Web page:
Carol Downer – she is a women’s health activist who has been fighting for our reproductive sovereignty since the 1970s. She began the vital and revolutionary self-help movement, which resulted in a huge leap in knowledge and information regarding women’s bodies. Carol collaborated on ‘A New View Of A Woman’s Body.’ She founded the feminist women’s health clinics of California and the “women’s health in women’s hands” initiative. Carol is fierce and she is utterly fierceless, participating in protests across the country. She has championed my book, for which I am very grateful and when we meet, which we try to do regularly, we end up talking for hours.
What inspired you to write “Sweetening the Pill?”
It began as a blog that I wrote about my experience using the Pill for ten years and then specifically using a popular brand called Yaz. I had written a feature for Easy Living magazine titled ‘What You Should Know About The Pill’ and I was, at the time, newly moved to the US with no working VISA and lots of time on my hands. Writing the blog – subtitled, Who am I when I’m not on the Pill? – allowed me to blend my personal experience with research. I had many many women get in touch with me and I realized this was a subject – the side effects of the Pill – about which very little was being said and that women badly needed more information. I wrote a few pieces for newspapers etc, then some two years later or so I pitched a book proposal to a small independent publisher in the UK.
Did you ever think your research and book would be turned in to a documentary with the help of other fierce women like Ricki Lake and Abby Epstein? Are there any other documentaries on the topic out there?
There aren’t any other documentaries on this topic specifically, no. There have been a few TV specials and long form articles in big magazines like Vanity Fair, but no documentaries. I wrote about Ricki and Abby’s film The Business of Being Born in my book, there were so many parallels between the experience women have with birth and with birth control. This one-size-fits-all approach wherein the woman’s health is not always paramount. While I was still writing the book I wrote to Abby, but it took a year for us to meet (just after the book came out). At that time I had been trying to make a documentary with a small team in LA, but we had little time and no money. Meeting Abby and Ricki and having them feel so passionately about this and just really “get” it in the best way from the very start has been brilliant. Even if I had known or hoped they might make this film, I would still have been amazed at how supportive and smart they are about this women’s health issue, particularly one that is so little discussed. I am thrilled to see how they take my book and use it as a springboard to discuss this topic in a way that it bound to surprise and inspire even me.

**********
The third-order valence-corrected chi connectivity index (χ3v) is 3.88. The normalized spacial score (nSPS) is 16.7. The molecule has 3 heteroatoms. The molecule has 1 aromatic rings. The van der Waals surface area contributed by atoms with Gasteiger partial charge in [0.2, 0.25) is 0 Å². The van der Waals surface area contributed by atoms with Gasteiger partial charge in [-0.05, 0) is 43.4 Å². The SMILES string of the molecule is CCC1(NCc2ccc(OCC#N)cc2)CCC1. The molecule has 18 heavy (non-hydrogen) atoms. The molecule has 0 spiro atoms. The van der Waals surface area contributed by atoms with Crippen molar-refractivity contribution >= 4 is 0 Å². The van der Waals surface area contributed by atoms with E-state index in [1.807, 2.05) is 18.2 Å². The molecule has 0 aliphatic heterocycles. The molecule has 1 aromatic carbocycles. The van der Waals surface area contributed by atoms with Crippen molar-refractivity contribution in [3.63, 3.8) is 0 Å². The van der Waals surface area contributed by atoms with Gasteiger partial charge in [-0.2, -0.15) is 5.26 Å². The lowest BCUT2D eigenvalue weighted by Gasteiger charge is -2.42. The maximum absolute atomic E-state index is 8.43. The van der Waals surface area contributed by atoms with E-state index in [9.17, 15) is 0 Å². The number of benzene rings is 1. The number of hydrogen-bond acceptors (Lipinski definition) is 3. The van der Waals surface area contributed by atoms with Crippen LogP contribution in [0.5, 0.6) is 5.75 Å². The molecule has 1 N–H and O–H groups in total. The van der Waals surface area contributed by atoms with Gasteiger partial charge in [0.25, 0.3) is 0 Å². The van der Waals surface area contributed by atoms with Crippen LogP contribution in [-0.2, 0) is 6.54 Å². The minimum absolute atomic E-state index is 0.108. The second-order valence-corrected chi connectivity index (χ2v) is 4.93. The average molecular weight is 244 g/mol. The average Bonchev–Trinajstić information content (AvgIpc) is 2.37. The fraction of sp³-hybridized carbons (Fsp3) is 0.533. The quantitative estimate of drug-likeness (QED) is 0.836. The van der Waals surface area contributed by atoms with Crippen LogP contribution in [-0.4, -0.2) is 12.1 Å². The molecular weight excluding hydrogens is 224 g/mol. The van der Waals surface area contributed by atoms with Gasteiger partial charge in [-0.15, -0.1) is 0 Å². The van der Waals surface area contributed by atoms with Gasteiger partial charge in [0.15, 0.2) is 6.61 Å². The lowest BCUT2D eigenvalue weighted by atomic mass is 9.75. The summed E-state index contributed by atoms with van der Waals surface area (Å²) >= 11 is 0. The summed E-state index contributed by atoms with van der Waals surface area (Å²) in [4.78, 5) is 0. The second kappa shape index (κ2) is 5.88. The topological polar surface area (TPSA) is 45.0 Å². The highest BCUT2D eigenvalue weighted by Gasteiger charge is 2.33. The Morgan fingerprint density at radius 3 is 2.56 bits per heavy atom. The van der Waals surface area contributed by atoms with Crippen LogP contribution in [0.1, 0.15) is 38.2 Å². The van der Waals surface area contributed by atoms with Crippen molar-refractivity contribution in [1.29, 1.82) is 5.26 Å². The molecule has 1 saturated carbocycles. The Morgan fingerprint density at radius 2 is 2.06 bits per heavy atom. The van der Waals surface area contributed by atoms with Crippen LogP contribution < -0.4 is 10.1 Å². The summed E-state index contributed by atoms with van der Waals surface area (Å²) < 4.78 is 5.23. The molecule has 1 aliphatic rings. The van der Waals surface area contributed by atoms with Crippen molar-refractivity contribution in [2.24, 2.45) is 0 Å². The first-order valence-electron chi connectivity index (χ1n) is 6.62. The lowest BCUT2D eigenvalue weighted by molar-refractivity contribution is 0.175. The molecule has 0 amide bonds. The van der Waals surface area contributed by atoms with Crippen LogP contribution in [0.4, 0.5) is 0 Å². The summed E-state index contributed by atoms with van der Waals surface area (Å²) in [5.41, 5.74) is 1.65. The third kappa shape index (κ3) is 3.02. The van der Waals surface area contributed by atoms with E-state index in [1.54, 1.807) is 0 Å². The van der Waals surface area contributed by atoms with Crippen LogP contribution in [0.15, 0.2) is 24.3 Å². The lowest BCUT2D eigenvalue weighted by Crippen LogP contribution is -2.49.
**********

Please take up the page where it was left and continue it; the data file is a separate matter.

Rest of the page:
What would be your advice to other fierce women out there looking to positively change the norm for other women’s health issues like you are doing in the realm of hormonal health and birth control?
Start the conversation – that’s how it happened for me – two friends talking about how the Pill made them feel and what they wanted to do about it. Talk about the things you don’t think you’re supposed to talk about. If you’re experiencing something, it’s very likely other women are too. Do the work you do from a place of wanting women’s lives to be better and wanting them to feel validated in their experiences. Take note of the evidence others dismiss as anecdotal only, as it’s the canary in the coalmine. Be someone women can come to, via email, at parties, for advice and to speak in confidence. Don’t mind being battered with criticism and personal insults, just know you’re part of a progression and try to stay true to your first feelings.
You recently joined us in writing a guest blog post on the topic of the Robin Danielson Act, a bill that is asking Congress for funding to do more research on the toxic ingredients found in conventional feminine hygiene products. Are there any similar bills being introduced to Congress for birth control pills?
Not exactly, but a group of parents who have lost daughters to the NuvaRing and Yaz as a result of the higher blood clot risk inherent in these methods are fighting for change in the FDA process, in research publication and proliferation,and in how lawsuits are dealt with when a birth control method results in serious injury and death. See Informed Choice for Amerika for some of their work – http://www.informedchoiceforamerika.com/ – this is a very important cause as many women don’t know the risk or the symptoms they should look out for. We will be investigating this further in the documentary.